I’m still in bed with my ankle propped, trying to decide what to write about today. If you have read anything I’ve written about the Facebook before, you should know there’s another rant brewing there. I won’t launch into the whole thing, I’ll only mention my decision not to post anything about my current situation. No selfies from the ER, or thumbs up pictures as they were wheeling me into surgery. Not even a sad-faced closeup with #nomakeup. Trust me when I tell you, I have a series of ADORABLE pictures involving my dogs snuggled up to my cast that would bring the house down, but I’ve refrained so far.
I’m doing this to see how many of my “friends” would still remember that I was hurt without me constantly reminding them with staged pictures and whiny updates polluting their newsfeeds. I feel very fortunate being able to say that I’ve had a steady stream of friends (no quotations, see) send me well wishes. I’ve even had a few of my favorites come and visit me. They have kept me from falling into a complete state of depression and when this is all over with, I’m going to send them handwritten notes to tell them how much they mean to me. Don’t get me wrong, I told them that when they were here…but I was also fairly medicated. At some point, I’ll probably write a post for each of them – but right now I’m going to start with a great story involving today’s visitor.
A million years ago, at age 25, I started working at a police department. It was there that I met Amy. (No, that’s not actually her name – but we went through an Amy Winehouse period together and so this alias feels right.) Upon meeting her, I knew that we would one day be friends but that day would take some work getting to. The tale of our first conversation has been told many times to many audiences…but I feel like it’s fodder for it’s own blog, so I’ll wait. Let’s just say she didn’t like me immediately, but I grew on her.
Amy was, and still remains to be, one of the toughest women I’ve ever met in my life. She had worked for the PD for YEARS – from a patrol officer on up the ranks to Sergeant. When I met her, she was a detective. I remember watching her work though the cameras in the interview rooms and being absolutely in awe of her ability to speak to people. Amy always seemed to know when to go hard at a dirt-bag or appear sympathetic to get them to open up to her. The soft way she spoke to children and terrified victims brought tears to my eyes on more than one occasion. I admired her both on the clock, and afterwards – when she took off the uniform and was my friend. I was going through a horrible period in my personal life and she was there for me every step of the way – knowing how to talk to me the way I needed, too. She knew when I needed serious advice, but could also always make me laugh in the middle of what felt like my world crashing down.
Another important detail you need to know about Amy is that she is beautiful. When I first met her, she was in her early 40s, but people mistook us for sisters all the time. Oh, the smile that would spread across her face when she’d proclaim, “Sisters? I’m old enough to be her mother!” We usually made a scene when we went out together because we were pretty fun…or at least in our minds, anyway. Amy got me started running and training for triathlons (ALSO another story there!) and we did our first 5K together in Seattle, circa 2008. That’s where this event takes place.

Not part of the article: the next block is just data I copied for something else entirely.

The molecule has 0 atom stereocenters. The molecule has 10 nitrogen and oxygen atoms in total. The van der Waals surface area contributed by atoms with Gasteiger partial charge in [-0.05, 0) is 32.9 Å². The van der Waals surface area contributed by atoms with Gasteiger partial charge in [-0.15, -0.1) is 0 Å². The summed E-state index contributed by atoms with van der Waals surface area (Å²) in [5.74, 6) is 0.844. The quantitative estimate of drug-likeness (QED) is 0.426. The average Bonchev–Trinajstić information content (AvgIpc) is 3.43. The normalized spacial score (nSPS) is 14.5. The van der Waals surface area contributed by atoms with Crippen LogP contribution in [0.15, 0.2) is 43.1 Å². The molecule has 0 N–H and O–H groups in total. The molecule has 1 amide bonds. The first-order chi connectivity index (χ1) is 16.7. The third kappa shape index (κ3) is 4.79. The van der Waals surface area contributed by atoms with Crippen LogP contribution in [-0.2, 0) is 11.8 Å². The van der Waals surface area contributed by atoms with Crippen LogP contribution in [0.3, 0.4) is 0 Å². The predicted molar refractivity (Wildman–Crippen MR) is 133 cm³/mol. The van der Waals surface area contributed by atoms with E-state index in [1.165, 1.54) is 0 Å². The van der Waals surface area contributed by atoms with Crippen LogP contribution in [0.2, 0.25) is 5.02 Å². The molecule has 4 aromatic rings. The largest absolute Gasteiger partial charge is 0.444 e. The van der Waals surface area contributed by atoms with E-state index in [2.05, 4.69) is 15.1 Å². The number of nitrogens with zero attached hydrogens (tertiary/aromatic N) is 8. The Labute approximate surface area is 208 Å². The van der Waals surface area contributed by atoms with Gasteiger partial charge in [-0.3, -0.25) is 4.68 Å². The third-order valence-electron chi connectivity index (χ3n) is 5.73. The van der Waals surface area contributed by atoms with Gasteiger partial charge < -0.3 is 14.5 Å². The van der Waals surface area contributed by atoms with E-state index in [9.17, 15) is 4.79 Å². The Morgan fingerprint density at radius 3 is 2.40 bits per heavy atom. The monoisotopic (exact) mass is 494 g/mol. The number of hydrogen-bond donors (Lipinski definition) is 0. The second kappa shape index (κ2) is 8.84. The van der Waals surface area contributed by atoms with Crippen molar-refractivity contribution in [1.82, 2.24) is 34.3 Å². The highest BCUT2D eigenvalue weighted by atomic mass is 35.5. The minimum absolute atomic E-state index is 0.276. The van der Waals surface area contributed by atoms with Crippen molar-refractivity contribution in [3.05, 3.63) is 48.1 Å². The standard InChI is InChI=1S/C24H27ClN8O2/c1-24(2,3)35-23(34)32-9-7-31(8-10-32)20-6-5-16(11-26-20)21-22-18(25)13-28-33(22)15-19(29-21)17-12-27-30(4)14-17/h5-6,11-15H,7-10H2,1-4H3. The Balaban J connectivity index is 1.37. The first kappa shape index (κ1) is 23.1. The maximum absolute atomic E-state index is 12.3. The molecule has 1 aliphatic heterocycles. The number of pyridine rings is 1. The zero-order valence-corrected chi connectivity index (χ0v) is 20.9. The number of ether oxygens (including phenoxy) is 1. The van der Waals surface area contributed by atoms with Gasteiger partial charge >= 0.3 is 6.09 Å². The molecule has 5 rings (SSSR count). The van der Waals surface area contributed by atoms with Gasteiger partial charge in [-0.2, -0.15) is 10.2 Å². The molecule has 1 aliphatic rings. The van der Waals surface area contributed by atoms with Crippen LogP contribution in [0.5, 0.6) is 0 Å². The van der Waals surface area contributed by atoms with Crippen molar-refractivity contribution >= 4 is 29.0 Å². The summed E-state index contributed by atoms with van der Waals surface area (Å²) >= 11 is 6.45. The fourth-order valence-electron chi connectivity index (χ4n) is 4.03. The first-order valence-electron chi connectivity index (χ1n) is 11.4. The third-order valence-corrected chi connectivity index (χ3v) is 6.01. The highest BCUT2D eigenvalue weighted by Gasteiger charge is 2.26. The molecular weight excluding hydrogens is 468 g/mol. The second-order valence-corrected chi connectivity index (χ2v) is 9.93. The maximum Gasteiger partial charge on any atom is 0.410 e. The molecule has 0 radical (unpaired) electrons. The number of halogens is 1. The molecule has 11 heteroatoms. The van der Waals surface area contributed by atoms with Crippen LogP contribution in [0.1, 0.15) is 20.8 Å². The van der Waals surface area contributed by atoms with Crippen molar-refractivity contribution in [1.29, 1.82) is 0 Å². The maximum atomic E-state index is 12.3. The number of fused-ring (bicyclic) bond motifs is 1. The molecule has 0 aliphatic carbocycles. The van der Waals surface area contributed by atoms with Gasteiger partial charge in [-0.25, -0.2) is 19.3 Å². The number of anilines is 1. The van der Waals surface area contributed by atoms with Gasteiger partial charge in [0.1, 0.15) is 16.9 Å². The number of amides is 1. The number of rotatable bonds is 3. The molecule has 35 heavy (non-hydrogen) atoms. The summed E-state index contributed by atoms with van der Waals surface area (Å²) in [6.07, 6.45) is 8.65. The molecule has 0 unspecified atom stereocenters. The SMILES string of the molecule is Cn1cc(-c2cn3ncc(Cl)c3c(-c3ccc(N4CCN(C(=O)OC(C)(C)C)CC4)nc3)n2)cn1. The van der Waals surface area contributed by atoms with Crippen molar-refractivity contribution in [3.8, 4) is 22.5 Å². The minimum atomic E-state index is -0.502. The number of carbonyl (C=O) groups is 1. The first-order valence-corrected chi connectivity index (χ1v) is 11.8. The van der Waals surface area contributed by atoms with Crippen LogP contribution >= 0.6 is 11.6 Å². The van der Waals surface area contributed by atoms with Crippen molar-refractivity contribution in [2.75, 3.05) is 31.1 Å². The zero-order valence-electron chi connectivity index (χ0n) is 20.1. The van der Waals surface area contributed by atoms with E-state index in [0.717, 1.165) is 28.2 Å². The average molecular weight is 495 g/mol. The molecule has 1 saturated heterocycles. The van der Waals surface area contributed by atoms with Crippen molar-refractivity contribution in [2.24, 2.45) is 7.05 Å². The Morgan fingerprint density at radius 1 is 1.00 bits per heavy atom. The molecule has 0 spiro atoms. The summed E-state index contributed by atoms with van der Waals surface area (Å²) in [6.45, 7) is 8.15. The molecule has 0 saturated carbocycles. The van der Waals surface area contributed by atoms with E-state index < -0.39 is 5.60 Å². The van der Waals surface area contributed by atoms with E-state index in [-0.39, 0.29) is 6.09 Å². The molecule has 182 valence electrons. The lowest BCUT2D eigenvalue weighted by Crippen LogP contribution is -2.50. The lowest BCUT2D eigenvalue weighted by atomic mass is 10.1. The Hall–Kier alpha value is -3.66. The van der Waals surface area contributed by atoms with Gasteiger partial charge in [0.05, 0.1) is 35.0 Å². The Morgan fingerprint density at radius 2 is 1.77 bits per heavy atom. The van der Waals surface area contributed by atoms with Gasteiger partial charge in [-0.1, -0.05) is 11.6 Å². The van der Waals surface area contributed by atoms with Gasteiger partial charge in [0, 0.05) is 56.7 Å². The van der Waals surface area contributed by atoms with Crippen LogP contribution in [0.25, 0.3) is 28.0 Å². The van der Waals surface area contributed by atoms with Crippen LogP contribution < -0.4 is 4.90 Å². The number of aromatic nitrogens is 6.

Amy and I have a million funny stories of situations we have found ourselves in over the years. Getting patrol cars stuck places, locking ourselves out of houses, being stuck in elevators, using cookies instead of spoons when eating pudding, picking each other up off of dance floors when a big move had gone awry – you know, the usual. But of all our adventures, I find myself telling this one the most often as it can also serve as a cautionary tale for women ages 25-45.
We decided to hit the town and checkout the Seattle nightlife. I put on a ridiculous pair of purple high heels – because that’s what you should wear to walk downtown the night before a race – and we were off. The evening started innocently enough, as they always did, with a few drinks at a classy establishment near our hotel. Soon we were bored with that whole scene and decided to wander around, almost as if we were looking for trouble. We found it in the basement of some really rough looking Irish pub. We had only taken two steps into the dark and noisy room but were already whispering to each other that this might have been a mistake. Before we could make an exit move, a HUGE dude from the other side of the bar yells, “Hey! Hey you two – stop right there.”
We froze as he started lumbering through the crowd towards us. “Let me see some ID, right now!”
So Amy and I did what any normal woman would do in that situation. We panicked but tried to play it cool. Fumbling through our purses, we nervously reverted to our normal dialogue for when we got carded (I was 30 at this point, Amy 48). It was a high-pitched mix of, “Oh my!” and “How flattering!” with some “He just wants a big tip later!” and a “He must card everyone that comes in!” sprinkled on top for good measure. Well, I’m not sure which of these over-the-top exclamations pissed him off the most…what I do know is that he stopped short of us, turned around and headed back towards the bar.
Confused and still holding my license, I yelled after him, “Hey, I thought you needed our IDs?”
Without any hint of emotion, he shouted back, “Yeah. That was before I saw you up close.”
Ladies, here is what you should take away from this –
- Everyone needs a BFF like Amy in their lives.
- Don’t break in new high heels the night before a run, no matter how bangin’ you think they are.
- Do not use the term bangin’.
- Keep your mouth shut and give the bouncer your ID.